Parenting educator and mindfulness expert Giselle Baumet shares her 8 tips for a smooth back to school transition as families everywhere gear up for the new school year!


Transitioning back to school as a kid was never easy for me. Shifting from a relaxed summer schedule to 6 AM wake up calls, packing lunches and catching school buses brings back memories of stress and overwhelm.

As adults, many of us have honed our skills for getting used to new routines. But as parents, we should remember that transitions take time for children, especially something as significant as a brand new teacher, new friends, new curriculum, a new schedule, and the rest of the changes that come with starting a new school year.

So, how do we help our children transition to make those changes as smoothly as possible? 

Here are our 8 tips for a smooth back to school transition:
1. Start adjusting your child’s bedtime to match that during the school year. 

We recommend bedtime of 7:30 pm – 8:30 pm for most school-age children under 6th grade, and start implementing this as early as three weeks before the first day of school! (Kids under 12 really need on average 9-12 hours of sleep every night!) If you don’t have three weeks, the adjustment will have to happen more quickly. One way of helping your children wind down is by incorporating some extra one-on-one time (see tip 6 below!).

2. Limit screen time before bedtime

If your child uses media (TV, tablets, phones, etc.), you’ll want to begin reducing the use of these gadgets at least one hour before bedtime and ideally two hours, as the blue light and stimulation affect the melatonin in the body, making it harder to fall asleep peacefully.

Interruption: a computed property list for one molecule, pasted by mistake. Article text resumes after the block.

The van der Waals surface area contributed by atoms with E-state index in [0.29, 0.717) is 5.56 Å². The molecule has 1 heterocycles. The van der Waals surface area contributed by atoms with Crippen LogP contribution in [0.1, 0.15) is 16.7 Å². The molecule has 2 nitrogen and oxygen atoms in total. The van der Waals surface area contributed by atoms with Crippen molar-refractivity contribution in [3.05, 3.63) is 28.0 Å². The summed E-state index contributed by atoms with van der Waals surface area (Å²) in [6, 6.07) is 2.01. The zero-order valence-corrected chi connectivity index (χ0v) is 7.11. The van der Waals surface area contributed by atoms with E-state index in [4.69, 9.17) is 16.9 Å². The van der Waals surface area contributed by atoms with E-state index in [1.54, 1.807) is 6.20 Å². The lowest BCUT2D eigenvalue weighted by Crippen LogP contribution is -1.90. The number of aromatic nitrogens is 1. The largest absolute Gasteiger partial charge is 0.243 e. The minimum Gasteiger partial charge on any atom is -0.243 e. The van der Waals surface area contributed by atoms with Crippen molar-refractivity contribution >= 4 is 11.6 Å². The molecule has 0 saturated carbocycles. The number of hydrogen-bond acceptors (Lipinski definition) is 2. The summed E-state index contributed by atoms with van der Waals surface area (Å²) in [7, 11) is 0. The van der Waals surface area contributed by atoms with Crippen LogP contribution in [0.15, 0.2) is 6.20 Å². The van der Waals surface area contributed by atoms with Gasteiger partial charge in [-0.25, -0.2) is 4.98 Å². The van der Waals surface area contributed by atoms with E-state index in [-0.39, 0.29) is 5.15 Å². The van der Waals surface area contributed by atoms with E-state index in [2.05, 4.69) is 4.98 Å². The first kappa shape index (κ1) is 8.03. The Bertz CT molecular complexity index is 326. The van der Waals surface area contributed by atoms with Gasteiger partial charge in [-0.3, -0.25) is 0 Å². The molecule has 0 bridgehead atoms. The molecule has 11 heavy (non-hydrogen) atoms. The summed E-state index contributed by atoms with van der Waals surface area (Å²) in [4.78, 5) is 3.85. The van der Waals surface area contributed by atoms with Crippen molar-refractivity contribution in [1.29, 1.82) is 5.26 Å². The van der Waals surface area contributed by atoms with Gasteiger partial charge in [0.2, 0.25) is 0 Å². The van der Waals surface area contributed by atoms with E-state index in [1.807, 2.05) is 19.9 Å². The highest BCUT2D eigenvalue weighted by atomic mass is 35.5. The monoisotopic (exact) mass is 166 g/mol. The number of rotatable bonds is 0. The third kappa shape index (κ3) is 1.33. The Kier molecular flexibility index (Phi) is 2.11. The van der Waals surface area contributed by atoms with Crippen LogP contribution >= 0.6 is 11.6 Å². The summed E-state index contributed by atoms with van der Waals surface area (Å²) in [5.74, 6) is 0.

But, if your kiddos are like mine, you know it’ll be a tough battle if you take the screen away cold turkey while everyone is still on vacation mode. At my house, we simply move their screen time up (right after lunch break for instance) and reduce it from a movie to their favorite 25 minute TV show.  The benefit? When school starts the screen time gets naturally eliminated. Voila! Win-win!

3. Get out and connect with nature as much as you can!

Connect with nature during the day and continue that through at least the first semester of the school year, as having a nature-based tradition that can continue through the school year helps ease the transition. If you’re short on time, it can be something as simple as a walk at your local park or some gardening.

Some of the benefits that nature offers a child are:

  • Outdoor time improves sleep. (Hello melatonin!)
  • It reduces stress and fatigue.
  • It builds confidence and gives a child the power to control their actions.
  • It increases movement, which helps with development and overall health.
  • It provides a space for children to think and contemplate. 
  • Being in nature promotes creativity and imagination. Kids get the freedom to interact meaningfully with their surroundings. 
  • Nature teaches responsibility. For example, by entrusting children to take care of plants and flowers, they learn how important it is to water a plant as they come to know the consequences of not completing their task.

All of these benefits can also aid in a smoother back to school transition!